Left: Greg Dupy and Josh Trujillo on the hunt for prickly pears, photo by Joshua Johnson. Right top: Pressing prickly pear tunas, photo by Josh Trujillo. Right bottom: Carefully removing tunas, photo by Joshua Johnson.

After we slowly combed North Valley neighborhoods, we were astounded by the haul we’d made. Within approximately four hours we’d managed to fill every vessel in the truck with fuchsia fruits. On the scale at the Mavlab, digital ciphers exceeded the four hundred pound mark.

As for processing the fruit, Trujillo and Dupy brainstormed extensively. The biggest question was how to remove the pesky glochids most effectively (though lacking the large thorns of wild prickly pear, the tunas and pads of these varieties still contain short, hair-like thorns called glochids). Would a large chile roaster burn them off? Would the brewers need to abrade the fruit skins? Eventually, they discovered the thorns could be removed from the juice by using a large paint strainer. For juicing, a grape press was rented from Southwest Grape & Grain. Initial pressing yielded some liquid, but there was much more to be tapped. Then, friend of the brewery Zach Withers loaned a fruit grinder to pulverize the fruit, and the juice yield tripled. The brewers pasteurized the juice by heating it at 185 degrees Fahrenheit for thirty-five minutes; cooled it through a heat exchanger; and then kegged it into two fifteen-gallon stainless containers for storage. One of those kegs was injected into the side of the fermenter tank at the end of the gose’s fermentation. (Normally an aseptic fruit purée, not pure juice, is poured into the top of the fermentation tank.) All remaining pulp was fed to the Withers family’s hogs.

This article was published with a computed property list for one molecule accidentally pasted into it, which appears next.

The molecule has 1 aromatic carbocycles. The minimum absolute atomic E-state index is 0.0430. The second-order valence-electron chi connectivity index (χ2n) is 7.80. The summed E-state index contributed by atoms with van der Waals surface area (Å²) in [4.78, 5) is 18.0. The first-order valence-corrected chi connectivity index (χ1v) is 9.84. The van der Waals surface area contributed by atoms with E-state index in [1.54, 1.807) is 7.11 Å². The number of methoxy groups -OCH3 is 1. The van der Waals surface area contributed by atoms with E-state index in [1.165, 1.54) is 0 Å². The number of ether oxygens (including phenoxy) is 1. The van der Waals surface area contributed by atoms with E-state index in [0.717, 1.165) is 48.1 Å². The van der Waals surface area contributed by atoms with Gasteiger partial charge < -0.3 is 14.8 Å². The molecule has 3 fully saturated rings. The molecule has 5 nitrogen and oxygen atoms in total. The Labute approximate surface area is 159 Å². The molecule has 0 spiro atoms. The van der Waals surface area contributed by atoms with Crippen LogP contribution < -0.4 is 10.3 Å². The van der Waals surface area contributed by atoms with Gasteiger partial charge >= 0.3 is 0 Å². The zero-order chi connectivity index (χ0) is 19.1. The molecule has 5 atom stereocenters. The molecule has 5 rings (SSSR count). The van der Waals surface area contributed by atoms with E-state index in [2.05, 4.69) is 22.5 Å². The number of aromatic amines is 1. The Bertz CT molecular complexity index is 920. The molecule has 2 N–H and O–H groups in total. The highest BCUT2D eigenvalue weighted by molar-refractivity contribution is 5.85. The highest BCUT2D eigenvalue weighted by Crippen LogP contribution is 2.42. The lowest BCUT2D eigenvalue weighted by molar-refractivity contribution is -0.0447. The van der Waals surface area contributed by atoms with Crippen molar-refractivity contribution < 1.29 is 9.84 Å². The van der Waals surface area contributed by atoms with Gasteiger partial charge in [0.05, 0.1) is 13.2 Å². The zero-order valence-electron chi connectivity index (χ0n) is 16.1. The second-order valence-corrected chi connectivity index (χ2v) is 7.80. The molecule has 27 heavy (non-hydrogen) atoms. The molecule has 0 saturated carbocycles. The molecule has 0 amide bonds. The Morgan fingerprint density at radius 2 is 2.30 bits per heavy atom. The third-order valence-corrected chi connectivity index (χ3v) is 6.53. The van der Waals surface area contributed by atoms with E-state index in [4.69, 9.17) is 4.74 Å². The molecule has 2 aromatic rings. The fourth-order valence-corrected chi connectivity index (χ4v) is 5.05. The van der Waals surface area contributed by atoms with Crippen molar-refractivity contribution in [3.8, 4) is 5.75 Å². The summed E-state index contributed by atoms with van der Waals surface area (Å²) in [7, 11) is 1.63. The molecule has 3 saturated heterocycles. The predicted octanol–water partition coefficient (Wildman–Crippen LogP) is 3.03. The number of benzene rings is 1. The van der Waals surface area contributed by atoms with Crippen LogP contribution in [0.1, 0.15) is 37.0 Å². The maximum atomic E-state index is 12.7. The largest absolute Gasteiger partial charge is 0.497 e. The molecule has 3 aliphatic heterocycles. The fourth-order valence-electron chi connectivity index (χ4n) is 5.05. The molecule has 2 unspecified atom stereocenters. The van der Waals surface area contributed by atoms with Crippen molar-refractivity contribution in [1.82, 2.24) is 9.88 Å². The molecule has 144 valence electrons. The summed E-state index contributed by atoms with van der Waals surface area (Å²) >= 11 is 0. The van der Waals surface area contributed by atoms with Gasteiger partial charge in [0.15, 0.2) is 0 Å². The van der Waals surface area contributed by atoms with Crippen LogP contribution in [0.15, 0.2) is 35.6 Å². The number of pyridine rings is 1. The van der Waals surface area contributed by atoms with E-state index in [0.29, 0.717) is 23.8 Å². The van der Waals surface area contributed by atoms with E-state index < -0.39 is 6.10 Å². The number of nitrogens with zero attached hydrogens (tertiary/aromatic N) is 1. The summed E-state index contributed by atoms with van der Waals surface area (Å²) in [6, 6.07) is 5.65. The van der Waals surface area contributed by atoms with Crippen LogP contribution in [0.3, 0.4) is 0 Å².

After three weeks of brewing, a tap opened up at the Mavlab taproom, and the ten-barrel batch of prickly pear gose was available for public consumption. The prickly pear fruit proved to be a near perfect match for the gose style, contributing notes of watermelon rind and a defining acidity while the residual sugar rounded out the mouth feel. Perhaps the most striking aspect of the beer was the vivid color imparted by the fruit. When I held up my glass, the electric hot pink liquid seemed to luminesce on its own. And then, within less than a week, and much to the chagrin of Marble’s clientele, the long-awaited gose abruptly became a mere memory. But somewhere, tucked deep within a walk-in refrigerator in Marble’s Mavlab, another fifteen gallons of prickly pear nectar sits waiting. What will be the next iteration? I’ve heard talk of a mead, and I’ve heard threats of a pale ale with Brettanomyces funk, but never fear, prickly pear beer is sure to be back on Marble’s taps again.

Edible Santa Fe

Edible Santa Fe

Edible celebrates New Mexico's food culture, season by season. We believe that knowing where our food comes from is a powerful thing. With our high-quality, aesthetically pleasing and informative publication, we inspire readers to support and celebrate the growers, producers, chefs, beverage and food artisans, and other food professionals in our community.